October 2007

10.25.2007
University unveils Segway powered by a fuel cell
(full article)

10.9.2007
Obama: 'Hydrogen holds promise' as energy source
(full article)


October 25, 2007
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University unveils Segway powered by a fuel cell

Coming soon to a venue near you: a fuel cell-powered Segway.

The Segway may look like a mode of transportation straight out of "The Jetsons" television program, but it is being used throughout the world by individuals, business, government and police.

Now, riding the Segway may become even more convenient, thanks to a project under way at the University of South Carolina's College of Engineering and Computing. Carolina researchers unveiled a fuel cell-powered Segway Thursday (Oct. 25) to demonstrate how a Segway, usually powered by lithium-ion batteries that have to be re-charged, can have a longer ride time.

"We wanted to see if we could extend the range of the Segway's power by adding a fuel cell," said Dr. John Weidner, a professor of chemical engineering who developed the fuel cell-powered Segway with fellow chemical engineer Chuck Holland.

With $50,000 from the Greater Columbia Fuel Cell Challenge, Weidner and Holland put fuel cells on two Segways. The university gave one of the Segways to the City of Columbia for the police department; the other is being used by researchers and ultimately will have a home in the Horizon Center of Innovista, the university's research district.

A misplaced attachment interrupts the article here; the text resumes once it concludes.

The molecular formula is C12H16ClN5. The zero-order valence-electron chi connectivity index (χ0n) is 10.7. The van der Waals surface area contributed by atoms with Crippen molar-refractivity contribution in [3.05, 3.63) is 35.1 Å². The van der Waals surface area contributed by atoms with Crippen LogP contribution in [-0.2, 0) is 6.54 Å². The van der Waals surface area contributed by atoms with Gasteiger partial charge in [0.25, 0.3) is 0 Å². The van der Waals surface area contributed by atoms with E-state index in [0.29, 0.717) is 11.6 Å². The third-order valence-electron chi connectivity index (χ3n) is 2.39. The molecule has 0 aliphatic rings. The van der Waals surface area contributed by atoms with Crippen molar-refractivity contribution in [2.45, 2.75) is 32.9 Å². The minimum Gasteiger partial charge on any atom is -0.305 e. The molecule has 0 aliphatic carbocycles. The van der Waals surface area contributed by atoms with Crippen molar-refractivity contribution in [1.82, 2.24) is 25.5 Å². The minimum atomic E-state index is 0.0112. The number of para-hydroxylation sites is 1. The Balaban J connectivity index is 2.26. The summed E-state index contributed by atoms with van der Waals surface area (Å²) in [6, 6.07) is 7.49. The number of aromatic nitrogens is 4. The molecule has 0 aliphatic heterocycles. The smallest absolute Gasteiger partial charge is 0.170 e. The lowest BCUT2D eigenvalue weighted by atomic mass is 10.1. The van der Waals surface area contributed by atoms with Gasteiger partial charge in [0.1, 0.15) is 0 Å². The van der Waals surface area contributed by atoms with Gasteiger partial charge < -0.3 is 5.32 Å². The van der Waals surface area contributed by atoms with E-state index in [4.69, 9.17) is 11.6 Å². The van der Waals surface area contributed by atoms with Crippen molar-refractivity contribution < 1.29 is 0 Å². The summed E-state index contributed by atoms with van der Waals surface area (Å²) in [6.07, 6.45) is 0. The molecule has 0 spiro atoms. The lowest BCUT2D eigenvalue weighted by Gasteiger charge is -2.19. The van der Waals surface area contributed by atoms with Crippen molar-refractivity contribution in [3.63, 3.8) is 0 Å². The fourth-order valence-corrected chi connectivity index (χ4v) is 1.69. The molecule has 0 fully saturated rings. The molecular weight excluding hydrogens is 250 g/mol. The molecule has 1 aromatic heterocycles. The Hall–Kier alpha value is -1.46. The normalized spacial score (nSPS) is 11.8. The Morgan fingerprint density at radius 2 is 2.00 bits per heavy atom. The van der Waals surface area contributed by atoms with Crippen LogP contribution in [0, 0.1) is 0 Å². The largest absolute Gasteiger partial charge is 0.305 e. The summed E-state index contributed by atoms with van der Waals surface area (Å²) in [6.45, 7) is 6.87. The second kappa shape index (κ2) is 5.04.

The fuel cell, about the size of a soft-drink can, is expected to increase the amount of time that a Segway can be used by 20 - 90 percent, Weidner said.

"For a police department, that might mean that the Segway could be used during an entire shift, rather than two or three hours," he said, "and it doesn’t take too long to re-charge the canisters."

Dr. Mark Becker, executive vice president for academic affairs and provost, said the fuel-cell project is a good example of what the university is doing to translate research into knowledge and apply that knowledge to commercial products.

"This particular project is really an excellent example of efforts by the university for sustainability," he said. "It's no secret that future fuels are a major research initiative at Carolina. This is an exciting innovation."

Weidner and Holland also have created a company Hydrogen Hybrid Mobility that will test new uses of hydrogen energy.

The next step for the company, Holland said, is to conduct performance tests for the fuel cell-powered Segways and then work toward commercialization of their product.

Commercialization isn't far into the future. A tour company recently contacted the researchers about their Segway adaptation. The company, which gives two tours a day, found that they could extend the number of tours to three if they had a fuel-cell powered Segway.

"They could increase their profit by 50 percent," Holland said. "The future for this product is promising."

The University of South Carolina is recognized as a leader in alternative-fuels research. The College of Engineering and Computing is home to the Industry/University Cooperative Research Center for Fuel Cells, the nation's only fuel-cell center established by the National Science Foundation.